Pros: + Build quality
+ Dual SIM slots
+ Expandable storage up to 128GB
+ Minimal bloatware
+ Fully Unlocked
+ Gorgeous 5.5” HD Screen
+ Fingerprint Reader
+ Preinstalled screen protector
+ Fantastic battery life
+ Price point
+ Marshmallow is reportedly coming
Cons: - 2.4GHz wifi only (no 5GHz)
- No app drawer in OS by default
- Protected apps functionality is annoying
- Some notification issues?
Other Thoughts: I am VERY impressed by this phone at this price point. Having just purchased a top-of-the-line iOS phone for over 4x as much money for my wife, I was expecting a steep decline in quality, speed, etc. That is not what I experienced with this phone – quite the opposite. The build quality of this phone is VERY nice, with brushed aluminum back, gorgeous HD screen, and durable buttons. Finish-wise, it is very competitive with my wife's much more expensive counterpart. The OS, although quirky (more on that later), is very responsive, and overall the phone is a noticeable and significant upgrade in speed from my old, trusty MOT XT912 Razr Maxx.
One of the most pleasant surprises about this phone to me is its battery life. I was reluctant to leave my old phone behind because I absolutely LOVE its battery life. I was getting 3-4 days of a battery life between charges with my usage patterns on my old phone, and all signs showed that the newest flagship phones weren’t getting anywhere near that (my wife charges her $800 phone every single day). Well, I got this Honor 5x on a Tuesday afternoon, and it is now Friday afternoon and I still have close to 30 percent left. And that is after installing all of my apps, so it may get even better!
The fingerprint reader was something I saw my wife using on her phone, but wasn’t really interested in since I was used to entering a PIN. But now that I have one, I can’t live without it. My biggest gripe is that it is on the back, so if I have the phone on my desk I have to lift it up to get to it or enter my pin instead. All in all a minor annoyance. The sensor is very accurate and it unlocks the phone VERY fast.
I’m not a big camera user, but this phone’s camera works better than my old one. How do I know? My old camera struggled getting acceptable pictures for mobile check deposits, but this one does it right every time. Other pictures seem quite nice, and they are definitely more than acceptable for my taste. I noticed there are also more camera modes. The video recorder defaults to 720p, but you can change that to 1080p in the settings.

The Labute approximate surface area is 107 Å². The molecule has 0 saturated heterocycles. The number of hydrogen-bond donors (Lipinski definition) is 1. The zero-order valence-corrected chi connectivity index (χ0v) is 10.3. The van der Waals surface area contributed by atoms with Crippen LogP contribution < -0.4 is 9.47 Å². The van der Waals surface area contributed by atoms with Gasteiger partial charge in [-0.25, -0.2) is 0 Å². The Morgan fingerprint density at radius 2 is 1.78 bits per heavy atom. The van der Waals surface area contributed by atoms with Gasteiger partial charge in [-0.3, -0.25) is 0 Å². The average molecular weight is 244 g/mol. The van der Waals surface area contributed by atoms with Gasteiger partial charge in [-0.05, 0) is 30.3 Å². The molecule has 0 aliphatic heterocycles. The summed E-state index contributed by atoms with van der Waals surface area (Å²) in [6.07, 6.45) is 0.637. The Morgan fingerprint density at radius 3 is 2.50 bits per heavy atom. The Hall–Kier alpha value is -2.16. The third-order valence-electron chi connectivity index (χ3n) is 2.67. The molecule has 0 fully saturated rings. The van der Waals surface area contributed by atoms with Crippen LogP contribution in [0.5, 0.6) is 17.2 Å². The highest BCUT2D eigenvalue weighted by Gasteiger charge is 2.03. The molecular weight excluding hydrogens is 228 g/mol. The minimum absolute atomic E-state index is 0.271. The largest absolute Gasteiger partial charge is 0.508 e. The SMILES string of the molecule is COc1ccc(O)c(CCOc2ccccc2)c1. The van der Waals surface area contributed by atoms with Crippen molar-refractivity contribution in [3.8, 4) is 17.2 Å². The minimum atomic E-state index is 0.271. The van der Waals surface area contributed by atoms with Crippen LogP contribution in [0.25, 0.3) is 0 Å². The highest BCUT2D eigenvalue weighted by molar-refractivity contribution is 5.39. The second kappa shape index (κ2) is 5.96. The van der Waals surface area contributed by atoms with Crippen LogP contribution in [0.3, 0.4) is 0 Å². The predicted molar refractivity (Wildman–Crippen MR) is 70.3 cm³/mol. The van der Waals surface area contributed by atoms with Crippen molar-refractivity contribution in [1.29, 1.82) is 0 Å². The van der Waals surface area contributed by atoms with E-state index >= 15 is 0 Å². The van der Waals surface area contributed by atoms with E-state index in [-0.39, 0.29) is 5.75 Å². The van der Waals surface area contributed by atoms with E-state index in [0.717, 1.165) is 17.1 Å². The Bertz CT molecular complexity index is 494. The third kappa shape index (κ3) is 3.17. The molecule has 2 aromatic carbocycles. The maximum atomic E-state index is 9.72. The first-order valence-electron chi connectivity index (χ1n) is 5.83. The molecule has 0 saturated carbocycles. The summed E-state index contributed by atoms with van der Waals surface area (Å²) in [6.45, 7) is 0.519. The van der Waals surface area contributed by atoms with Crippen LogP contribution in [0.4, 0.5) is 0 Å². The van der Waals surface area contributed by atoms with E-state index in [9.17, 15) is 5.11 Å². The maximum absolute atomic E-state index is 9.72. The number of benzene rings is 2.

Speaking of settings, that gets me to speaking about the OS, EMUI. I was used to the older JellyBean interface, but I also have some experience with iOS from setting up my wife’s phone and an iOS tablet I have at work. EMUI strikes me as a balance between the two. On plain Android you have an app drawer where you put all of your apps, and then you can have some of them on the desktop. On EMUI, as far as I can tell, ALL apps are on the desktop like with iOS, and you can easily uninstall them from there like you do on iOS. I’m torn about where I stand on this. On one hand, having all of your apps in front of you keeps you from forgetting about them, the end result being you don’t have that one old app hiding in your drawer taking up space. It will also help the transition to Android easier for migrating iOS people. On the other hand, it isn’t as flexible, and long-time Android users may be put off by it. The good news though is that you can install any launcher you want and get your app draw back, so there is that. I have read that the OS hides some settings compared to pure Android, but I have not encountered anything that has prevented me from doing what I wanted to do yet, so no complaints there.
Other than that, my biggest grievance with the OS is protected apps, which by default prevents your apps from running in the background after you close them. You need to actually give your apps permission to run in the background or they won’t. This is the exact opposite of the way Android normally behaves. This is fairly minor, and I have already gotten used to enabling apps right away when I install them.
Video and audio quality is excellent. Voice calls (AT&T) sound good, no issues. Streaming audio services work and sound great. This phone thumps my earbuds every bit as much as the high-end phones I've been exposed to. Videos also look fantastic.
Bottom line – This is a GREAT phone at an unreal price. I will definitely be looking at Huawei and the Honor brand for future purchases.